Fifty schools join Get Skills to Work Initiative
Colleges offer programs in advanced manufacturing for transitioning veterans
The Get Skills to Work Initiative announced that more than 50 colleges are now part of the coalition of industry, educators, and non-profit organizations helping veterans discover careers in advanced manufacturing. Get Skills to Work, a partnership among the Manufacturing Institute, GE, Boeing, Lockheed Martin, Alcoa, and more than 500 manufacturing companies, will work with these institutions of higher education to further expand accelerated training and certification opportunities for U.S. veterans in advanced manufacturing.
“The Manufacturing Institute is proud to partner with these outstanding schools who are committed to investing in veterans and workforce training that has a real impact in communities across the country,” said Jennifer McNelly, The Manufacturing Institute's president. “Working with educators and employers, we are creating real opportunities for transitioning service members to get the skills they need to access in-demand manufacturing careers.”
“As one of the first schools to partner with Get Skills to Work, we’re excited to see 49 more schools joining us in teaching veterans manufacturing skills,” said Thomas J. Snyder, the Ivy Tech Community College's president. “Through Get Skills to Work, we’ve welcomed veterans onto our campuses and see the motivation and discipline they bring to learning new manufacturing skills.”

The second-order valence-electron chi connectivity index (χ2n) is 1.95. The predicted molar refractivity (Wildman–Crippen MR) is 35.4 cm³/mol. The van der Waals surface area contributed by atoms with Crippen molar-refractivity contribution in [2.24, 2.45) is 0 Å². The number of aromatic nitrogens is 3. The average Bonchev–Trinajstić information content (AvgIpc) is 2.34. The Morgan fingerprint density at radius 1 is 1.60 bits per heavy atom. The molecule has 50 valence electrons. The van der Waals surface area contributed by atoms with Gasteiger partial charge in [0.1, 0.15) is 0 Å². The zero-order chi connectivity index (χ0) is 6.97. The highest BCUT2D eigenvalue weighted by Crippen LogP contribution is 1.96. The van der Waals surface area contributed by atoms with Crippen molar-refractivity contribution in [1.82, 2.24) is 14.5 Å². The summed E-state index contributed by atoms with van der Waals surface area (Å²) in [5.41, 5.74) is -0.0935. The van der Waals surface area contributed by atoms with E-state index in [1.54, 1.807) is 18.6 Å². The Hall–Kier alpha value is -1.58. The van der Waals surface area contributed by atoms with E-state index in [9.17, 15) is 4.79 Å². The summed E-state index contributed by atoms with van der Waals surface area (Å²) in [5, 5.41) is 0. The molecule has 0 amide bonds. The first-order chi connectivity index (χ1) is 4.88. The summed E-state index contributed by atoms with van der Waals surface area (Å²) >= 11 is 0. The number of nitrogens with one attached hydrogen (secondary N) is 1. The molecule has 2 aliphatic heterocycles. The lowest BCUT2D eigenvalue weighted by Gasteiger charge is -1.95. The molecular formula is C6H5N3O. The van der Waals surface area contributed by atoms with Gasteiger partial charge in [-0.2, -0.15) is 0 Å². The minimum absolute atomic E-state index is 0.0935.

At a time when the manufacturing industry has a well-documented skills gap, veterans represent an important pipeline of talented workers. Many veterans have training and experience that match up to manufacturing careers, in areas as diverse as welding, machining, logistics, and maintenance. For those veterans requiring additional training and industry certifications to prepare for the civilian manufacturing workforce, accelerated postsecondary programs can bridge the gap for transitioning veterans. That is why expanding educational opportunities through Get Skills to Work is so important to the manufacturers in the coalition. The schools prioritize veterans in their training programs, align programs to manufacturing industry certifications, and maximize opportunities for veterans to use their GI Bill and other benefits toward technical training.
Veterans such as Daniel Brewer and James Giuffre are helping close the skills gap after graduating from the Get Skills to Work training program at Cincinnati State. Brewer, a Navy veteran, is now using the skills he acquired while working on an aircraft and perfected them through Get Skills to Work as a technician with GE Aviation. Giuffre, an Ohio National Guardsman, returned from a tour in Afghanistan with many skills but no job. Since taking part in Get Skills to Work, he secured a job at an advanced manufacturing facility outside of Cincinnati.
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Annual Salary Survey
Before the calendar turned, 2016 already had the makings of a pivotal year for manufacturing, and for the world.
There were the big events for the year, including the United States as Partner Country at Hannover Messe in April and the 2016 International Manufacturing Technology Show in Chicago in September. There's also the matter of the U.S. presidential elections in November, which promise to shape policy in manufacturing for years to come.
But the year started with global economic turmoil, as a slowdown in Chinese manufacturing triggered a worldwide stock hiccup that sent values plummeting. The continued plunge in world oil prices has resulted in a slowdown in exploration and, by extension, the manufacture of exploration equipment.
Read more: 2015 Salary Survey